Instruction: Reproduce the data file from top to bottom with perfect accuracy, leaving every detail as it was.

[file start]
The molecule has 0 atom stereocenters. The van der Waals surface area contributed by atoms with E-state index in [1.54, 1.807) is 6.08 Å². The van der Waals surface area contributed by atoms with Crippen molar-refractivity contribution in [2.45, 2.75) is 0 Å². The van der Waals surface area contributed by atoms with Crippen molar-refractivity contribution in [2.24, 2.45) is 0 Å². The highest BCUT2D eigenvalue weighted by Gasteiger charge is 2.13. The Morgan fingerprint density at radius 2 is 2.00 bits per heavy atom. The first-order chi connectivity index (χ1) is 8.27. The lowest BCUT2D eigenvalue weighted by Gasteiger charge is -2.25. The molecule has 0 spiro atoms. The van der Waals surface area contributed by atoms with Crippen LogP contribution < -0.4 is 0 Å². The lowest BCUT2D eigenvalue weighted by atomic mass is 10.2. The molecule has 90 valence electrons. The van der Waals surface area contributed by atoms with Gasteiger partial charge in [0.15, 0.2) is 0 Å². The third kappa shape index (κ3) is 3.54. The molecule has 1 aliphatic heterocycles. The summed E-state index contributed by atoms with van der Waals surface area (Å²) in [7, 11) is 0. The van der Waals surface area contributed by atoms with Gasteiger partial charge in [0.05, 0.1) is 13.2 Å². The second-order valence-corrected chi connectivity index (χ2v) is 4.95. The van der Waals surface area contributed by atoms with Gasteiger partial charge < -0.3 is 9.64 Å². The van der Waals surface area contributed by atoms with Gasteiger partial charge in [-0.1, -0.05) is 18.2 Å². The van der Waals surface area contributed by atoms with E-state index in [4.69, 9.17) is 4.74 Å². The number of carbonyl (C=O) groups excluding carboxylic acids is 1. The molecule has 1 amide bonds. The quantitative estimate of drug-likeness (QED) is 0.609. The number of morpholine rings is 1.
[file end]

The molecule has 0 atom stereocenters. The van der Waals surface area contributed by atoms with E-state index in [1.54, 1.807) is 6.08 Å². The van der Waals surface area contributed by atoms with Crippen molar-refractivity contribution in [2.45, 2.75) is 0 Å². The van der Waals surface area contributed by atoms with Crippen molar-refractivity contribution in [2.24, 2.45) is 0 Å². The highest BCUT2D eigenvalue weighted by Gasteiger charge is 2.13. The Morgan fingerprint density at radius 2 is 2.00 bits per heavy atom. The first-order chi connectivity index (χ1) is 8.27. The lowest BCUT2D eigenvalue weighted by Gasteiger charge is -2.25. The molecule has 0 spiro atoms. The van der Waals surface area contributed by atoms with Crippen LogP contribution < -0.4 is 0 Å². The lowest BCUT2D eigenvalue weighted by atomic mass is 10.2. The molecule has 90 valence electrons. The van der Waals surface area contributed by atoms with Gasteiger partial charge in [0.15, 0.2) is 0 Å². The third kappa shape index (κ3) is 3.54. The molecule has 1 aliphatic heterocycles. The summed E-state index contributed by atoms with van der Waals surface area (Å²) in [7, 11) is 0. The van der Waals surface area contributed by atoms with Gasteiger partial charge in [0.05, 0.1) is 13.2 Å². The second-order valence-corrected chi connectivity index (χ2v) is 4.95. The van der Waals surface area contributed by atoms with Gasteiger partial charge < -0.3 is 9.64 Å². The van der Waals surface area contributed by atoms with Gasteiger partial charge in [-0.1, -0.05) is 18.2 Å². The van der Waals surface area contributed by atoms with E-state index in [4.69, 9.17) is 4.74 Å². The number of carbonyl (C=O) groups excluding carboxylic acids is 1. The molecule has 1 amide bonds. The quantitative estimate of drug-likeness (QED) is 0.609. The number of morpholine rings is 1.